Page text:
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Tuesday, May 17, 2022

Crash Victims to Be Flown to Netherlands on Wednesday

By Gabriel Benjamin

A first set of bodies recovered from the Malaysia Airlines3786.KU -4.35% Flight 17 crash site is expected to be transported to the Netherlands on Wednesday, where forensics experts will begin the complex task of identifying the victims and returning them to their loved ones.

Netherlands, which lost 193 nationals as the passenger airline crashed Thursday on itsflight from Amsterdam to Kuala Lumpur, is leading the efforts and the overall investigation into the cause of the disaster. In total, 298 people from 10 nations were aboard the flight when it was said to have been shot down; there were no survivors.

Some 100 multinational forensics experts took custody of the bodies around midday Tuesday after the train pulling five gray refrigerated wagons rolled out of pro-Russia rebel-held territory and into the industrial outskirts of Kharkiv, a Ukrainian city where initial work on the victims’ remains is being conducted.

The forensic experts observed a moment of silence before opening the first wagon at a makeshift forensics complex at the city’s Malashev Tank Factory.

The shut Soviet-era factory is located in a closed military zone, which, according to a Dutch spokeswoman for the group, was chosen to allow the forensics team to complete its work and provide the maximum dignity for the victims and their families. “It is a grim, grim job. We expected very difficult circumstances and very difficult scenes. The work requiresprivacy,” said spokeswoman Esther Naber.

The arrival of the remains came after five days of thorny negotiations between the Ukrainian government and the separatists who control the crash site and international outrage over the rudimentary recovery efforts that advanced the decomposition of victims’ remains in humid, summer conditions.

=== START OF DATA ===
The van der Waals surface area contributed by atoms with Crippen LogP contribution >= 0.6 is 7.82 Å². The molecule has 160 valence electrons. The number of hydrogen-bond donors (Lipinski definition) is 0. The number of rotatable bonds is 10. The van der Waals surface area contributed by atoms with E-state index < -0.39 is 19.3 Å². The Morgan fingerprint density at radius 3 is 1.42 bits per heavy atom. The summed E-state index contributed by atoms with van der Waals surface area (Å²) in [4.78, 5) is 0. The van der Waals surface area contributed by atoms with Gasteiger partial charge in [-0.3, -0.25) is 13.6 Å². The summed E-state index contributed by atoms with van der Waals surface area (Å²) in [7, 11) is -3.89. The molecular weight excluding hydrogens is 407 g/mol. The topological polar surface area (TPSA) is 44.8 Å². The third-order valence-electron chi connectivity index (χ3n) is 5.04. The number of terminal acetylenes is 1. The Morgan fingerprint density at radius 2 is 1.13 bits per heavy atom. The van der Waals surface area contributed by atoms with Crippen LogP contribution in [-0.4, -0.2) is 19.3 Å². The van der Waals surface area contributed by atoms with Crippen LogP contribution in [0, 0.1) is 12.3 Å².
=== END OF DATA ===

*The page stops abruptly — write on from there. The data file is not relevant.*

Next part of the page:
When the train left the rebel-held areas on Monday, Ukrainian emergency workers who took over the job of collecting the remains said 282 bodies and 87 body parts were loaded on the train.

By late Tuesday, however, the Dutch-led teams in Kharkiv said they confirmed that at least 200 individuals had been recovered. The number accounts for the bodies in two of the five railway cars, said Jan Tuinder, the chief of the Dutch mission in Kharkiv.

In contrast to the poor conditions at the crash site, the Dutch teams used relatively advanced technology to do their work on the remains and sealing them in coffins for the flight to Holland, where the process of identifying the remains will be completed.

The Dutch on Sunday flew a plane of coffins and specialist equipment to Kharkiv. The first plane with remains will leave Kharkiv on Wednesday, said Mr. Tuinder. At least 50 bodies were already prepared to be flown to the Netherlands by late Tuesday, but preparations to fly the remainder were expected to continue through Friday.

The remains are destined for Eindhoven, Netherlands. Family members of the victims, the Dutch king and queen, the Dutch prime minister and dignitaries from countries that lost nationals are expected to be present when the plane arrives. The remains will then be transferred to a military base in Hilversum, southeast of Amsterdam.

Approximately 40 Dutch experts have spent two days equipping large warehouse spaces there with special air-conditioning equipment to help preserve the remains, and computers being used to process genetic information.

Some human remains are still present in the wreckage of the downed aircraft, the spokesman from the international mediation group from the Organization for Security and Cooperation in Europe said Tuesday.

“We observed the presence of smaller body parts at the site,” Michael Bociurkiw, told reporters at his daily briefing in Donetsk hours after a train with the bodies of the victims reached Kharkiv on Monday.

Mr. Bociurkiw said three Malaysian aviation experts noticed a strong smell at the area where the cockpit and the front section of the plane hit the ground, which suggests that human remains are still there.

He also said that smaller body parts may still remain on the accident site.

He said the task of finding remains has been rendered more difficult because of the landscape of corn and sunflower fields, combined with the continuing hostilities in the area.

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